A Brief History of Macau

“Macau” or “Ou Mun”?
Ah Ma Temple

Even though the word “Macau” originates from Chinese, it was not originally the name of the city. The actual Chinese name is “Ou Mun”, which means “trading gate” – referring to its location near the mouth of the Pearl River.

The name “Macau” came about due to a misunderstanding by Portuguese merchants who arrived in the 16th century. Upon landing on the island, they asked local fisherman where they were, to which the fisherman replied, “A Ma Kok”, the name of a nearby temple. From then on, the Portuguese used this as the name for the island, and it gradually evolved into its modern Portuguese name  -- Macau.

Colonial Macau

In the early 1550s, Portuguese merchants sailed to the mouth of the Pearl River delta looking to establish a trading post in southern China. In 1557, they were granted land by the Ming-dynasty government, under an agreement stating that it would fall under the jurisdiction of Guangdong province Chinese officials. It remained like this up until 1887, when the Portuguese officially leased the land for a period of 40 years. After that time, Macau officially become a colony of Portugal.

From the moment that the Portuguese stepped foot on Macau’s shores, they maintained special rights and a higher social status than the local Chinese. This led to unrest among the Chinese, and sometimes even violent outbursts, such as the assassination of Gov. Ferreira do Amaral in 1849. During the communist Cultural Revolution in mainland China, a riot broke out in Macau during the infamous “12-3 incident”, which led to a decrease in Portuguese sovereignty over the territory. In 1974, after the “Carnation Revolution” in Portugal, the Portuguese government officially declared intentions of returning control of Macau back to the Chinese government.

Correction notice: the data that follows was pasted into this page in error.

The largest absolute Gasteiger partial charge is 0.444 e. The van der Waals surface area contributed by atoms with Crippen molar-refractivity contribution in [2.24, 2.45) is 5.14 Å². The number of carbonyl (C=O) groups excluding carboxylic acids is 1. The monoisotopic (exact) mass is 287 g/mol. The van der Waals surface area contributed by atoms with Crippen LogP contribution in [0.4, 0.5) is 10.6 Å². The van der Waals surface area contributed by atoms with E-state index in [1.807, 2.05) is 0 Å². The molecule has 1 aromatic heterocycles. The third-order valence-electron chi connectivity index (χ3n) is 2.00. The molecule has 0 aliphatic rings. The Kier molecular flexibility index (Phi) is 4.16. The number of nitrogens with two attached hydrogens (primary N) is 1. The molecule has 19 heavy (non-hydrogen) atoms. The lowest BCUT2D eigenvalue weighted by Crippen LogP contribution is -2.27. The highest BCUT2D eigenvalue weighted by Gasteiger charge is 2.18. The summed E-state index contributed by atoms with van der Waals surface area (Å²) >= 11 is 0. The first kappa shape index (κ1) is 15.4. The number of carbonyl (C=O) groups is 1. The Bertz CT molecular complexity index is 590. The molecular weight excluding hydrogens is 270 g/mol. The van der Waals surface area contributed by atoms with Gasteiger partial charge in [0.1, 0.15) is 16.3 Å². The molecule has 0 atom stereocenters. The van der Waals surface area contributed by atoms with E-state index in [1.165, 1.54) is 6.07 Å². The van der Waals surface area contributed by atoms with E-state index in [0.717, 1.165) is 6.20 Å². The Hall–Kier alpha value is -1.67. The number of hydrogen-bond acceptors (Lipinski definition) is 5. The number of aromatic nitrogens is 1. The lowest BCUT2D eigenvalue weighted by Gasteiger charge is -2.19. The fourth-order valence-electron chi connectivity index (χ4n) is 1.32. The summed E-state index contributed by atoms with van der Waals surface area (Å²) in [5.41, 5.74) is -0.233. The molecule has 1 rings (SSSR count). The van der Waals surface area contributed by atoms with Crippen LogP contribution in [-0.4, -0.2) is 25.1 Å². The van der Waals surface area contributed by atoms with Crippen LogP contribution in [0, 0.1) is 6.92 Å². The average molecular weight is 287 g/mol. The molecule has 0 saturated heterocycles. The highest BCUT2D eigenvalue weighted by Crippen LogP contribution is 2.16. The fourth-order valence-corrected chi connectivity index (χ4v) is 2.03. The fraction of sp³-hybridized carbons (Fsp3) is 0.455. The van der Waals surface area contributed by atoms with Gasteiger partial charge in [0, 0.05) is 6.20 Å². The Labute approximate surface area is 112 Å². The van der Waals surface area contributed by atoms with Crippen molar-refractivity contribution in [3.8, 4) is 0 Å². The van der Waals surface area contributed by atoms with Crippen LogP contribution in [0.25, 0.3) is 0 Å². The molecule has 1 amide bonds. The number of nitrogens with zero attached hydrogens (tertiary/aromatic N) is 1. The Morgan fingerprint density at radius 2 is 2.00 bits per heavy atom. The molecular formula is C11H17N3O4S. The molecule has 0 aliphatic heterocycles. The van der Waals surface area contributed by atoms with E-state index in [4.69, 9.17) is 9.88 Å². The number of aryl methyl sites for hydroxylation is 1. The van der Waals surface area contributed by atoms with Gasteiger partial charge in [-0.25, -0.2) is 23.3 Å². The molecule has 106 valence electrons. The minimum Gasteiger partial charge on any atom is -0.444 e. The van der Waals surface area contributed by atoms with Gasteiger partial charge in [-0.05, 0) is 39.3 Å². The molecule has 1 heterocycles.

monte forte

 
Macau’s Handover to China and Modern Development
Macau Tower

At the end of the “Carnation Revolution” in Portugal, the Chinese and Portuguese governments began to hold talks to discuss the handover of the territory to China. Finally, in 1987, both parties signed a plan to link Macau back together with the mainland. During the next 12 years, the city slowly transitioned to Chinese rule, and the official government handover occurred on December 20, 1999. Macau is now part of the “One country, two systems” policy, along with Hong Kong and other territories.

 In the last 18 years, Macau’s economy has developed at breakneck speed, fueled by its strong tourist and gaming industries. The multitude and variety of resorts and hotels that has sprung up in Macau during this time is a strong indicator of its development. The future looks bright for Macau, as more and more tourists arrive each year. Visitors from all over the globe come to experience its unique mix of Eastern and Western architecture and culture.

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